The collapse of sensemaking in organizations: Weick The collapse of sensemaking in organizations: The Mann Gulch disaster.
Wagner Dodge in Mann Gulch. John Robert Jansson, Canyon Ferry District Ranger, quickly organized the suppression of the four fires that had been reported in his jurisdiction. Mann Gulch Fire, map of events, 5 August  5 August 8: Harrison, former smokejumper and recreation guard at the Meriwether Canyon guard station and directed him to conduct a foot patrol in Mann Gulch to search for possible sleeper fires.
He climbed feet meters from the Meriwether Guard Station to reach the fire perimeter and began to work on the blaze with his Pulaski about 1: He considered the rate of growth of the sleeper "unusual" and "exceptional. The blaze was regarded as manageable for a small firefighting crew until a larger ground crew arrived.
Additional smokejumpers were available for action, but all other transport planes were engaged on other projects. The smokejumpers, including the foreman, ranged in age from 17 to 33 average age, The majority of the firefighters were attending forestry classes at the Montana State University.
For most of them, this was their first year in the smokejumper program. Logistical and transportation delays plagued the mobilization. On the way to the planned assembly area at the mouth of Mann Gulch, Jansson suspected that the fire might be encroaching into Merriweather Canyon, a scenic area.
The fire danger rating was calculated at 74 out of Spotter and jumpmaster Earl Cooley and crew foreman R. Wagner Dodge appraised the fire. They observed that since 4 August, the lightning caused blaze had scorched 50 to 60 acres, originating in Mann Gulch and spreading upslope and south to the crest at Meriwether Canyon, where it had crowned and burnt out without generating any spot fires.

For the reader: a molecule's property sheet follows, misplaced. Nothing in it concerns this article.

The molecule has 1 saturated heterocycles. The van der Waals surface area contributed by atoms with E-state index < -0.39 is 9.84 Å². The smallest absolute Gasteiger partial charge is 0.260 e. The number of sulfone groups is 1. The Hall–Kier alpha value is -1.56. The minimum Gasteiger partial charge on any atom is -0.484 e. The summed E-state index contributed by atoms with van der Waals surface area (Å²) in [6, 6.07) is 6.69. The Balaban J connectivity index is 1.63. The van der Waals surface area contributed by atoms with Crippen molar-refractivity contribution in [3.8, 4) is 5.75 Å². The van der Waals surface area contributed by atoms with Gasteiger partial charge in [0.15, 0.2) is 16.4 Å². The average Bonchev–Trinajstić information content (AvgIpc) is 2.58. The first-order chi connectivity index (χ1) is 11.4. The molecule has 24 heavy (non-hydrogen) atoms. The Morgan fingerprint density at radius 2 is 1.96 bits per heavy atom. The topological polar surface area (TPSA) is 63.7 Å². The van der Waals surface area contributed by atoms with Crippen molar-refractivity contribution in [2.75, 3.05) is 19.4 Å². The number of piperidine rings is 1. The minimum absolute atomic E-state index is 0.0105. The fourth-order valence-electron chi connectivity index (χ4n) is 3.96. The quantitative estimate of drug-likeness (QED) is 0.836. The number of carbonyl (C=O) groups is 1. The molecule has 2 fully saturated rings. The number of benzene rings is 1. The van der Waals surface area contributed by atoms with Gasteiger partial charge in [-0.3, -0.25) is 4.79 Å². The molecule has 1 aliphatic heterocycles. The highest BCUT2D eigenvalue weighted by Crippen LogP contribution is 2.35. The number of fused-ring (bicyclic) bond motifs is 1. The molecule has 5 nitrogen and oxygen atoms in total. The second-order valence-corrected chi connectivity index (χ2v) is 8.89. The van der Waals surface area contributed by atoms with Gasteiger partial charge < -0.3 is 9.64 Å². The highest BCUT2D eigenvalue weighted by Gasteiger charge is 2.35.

The fire was moving gradually downhill to the northeast up gulch through sparse grass. The fire appeared to be routine.
Only bears and fires — not firefighters — can run uphill faster than down. Figure 1 After dropping the men at the customary feet meters elevation, Huber took the C to feet meters to drop the equipment because of heavy turbulence.
As a result, the gear was widely scattered on the north slope delaying its retrieval. Merle "Skip" Stratton submitted his resignation from the US Forest Service when the airplane returned to Missoula that evening, before news of the tragedy was reported.
He would be return to Mann Gulch to assist in the recovery operation of his deceased comrades. Figure 1 The crew was about one mile as the raven flies up the drainage from the Missouri River.
They could see the fire's perimeter about 0. The men were "not greatly impressed" with the blaze and only concerned that "the steep and rocky ground" would make mop up difficult the next morning. It was burning on top of the ridge and I thought it would continue on up the ridge…"   5: Foreman Dodge ordered squad leader Bill Hellman to take charge while he went to investigate.AgendaParticipants are expected to have read The Leadership Moment, chapter 2 [Wagner Dodge retreats in Mann Gulch], prior to this presentation.
3. Case Overview: FactsFifteen men land on the ground to fight a dangerous fire. The Story That Tore Through the Trees ShareThis. He was the first person to take firefighters to study Mann Gulch, back in , and, this May, he agreed to take me.
with the river at. The disaster at Mann Gulch was produced by the interrelated collapse of sensemaking and structure. If we can understand this collapse, we may be able to forestall similar disasters in other organizations.
The Mann Gulch fire was a wildfire reported on August 5, in a gulch located along the upper Missouri River in the Gates of the Mountains Wilderness (then known as the Gates of the Mountains Wild Area), Helena National Forest, in Nearest city: Helena, Montana. CASES INVOLVING PROBLEM SOLVING The Mann Gulch Disaster Norman McLean's award-winning book, Young Man and Fire, tells the story of Mann Gulch more than 40 years after one of the largest firefighting disasters in the 50%(4).
Summary: Weick's article is a sort of in-depth analysis of the book Young men and fire by Normal Maclean which is a story about a large fire-fighting disaster that happened in Mann Gulch that claimed the lifes of 13 firefighters.
The paper uses the example of Mann Gulch to ask two key questions: Why do organizations unravel or disentigrate?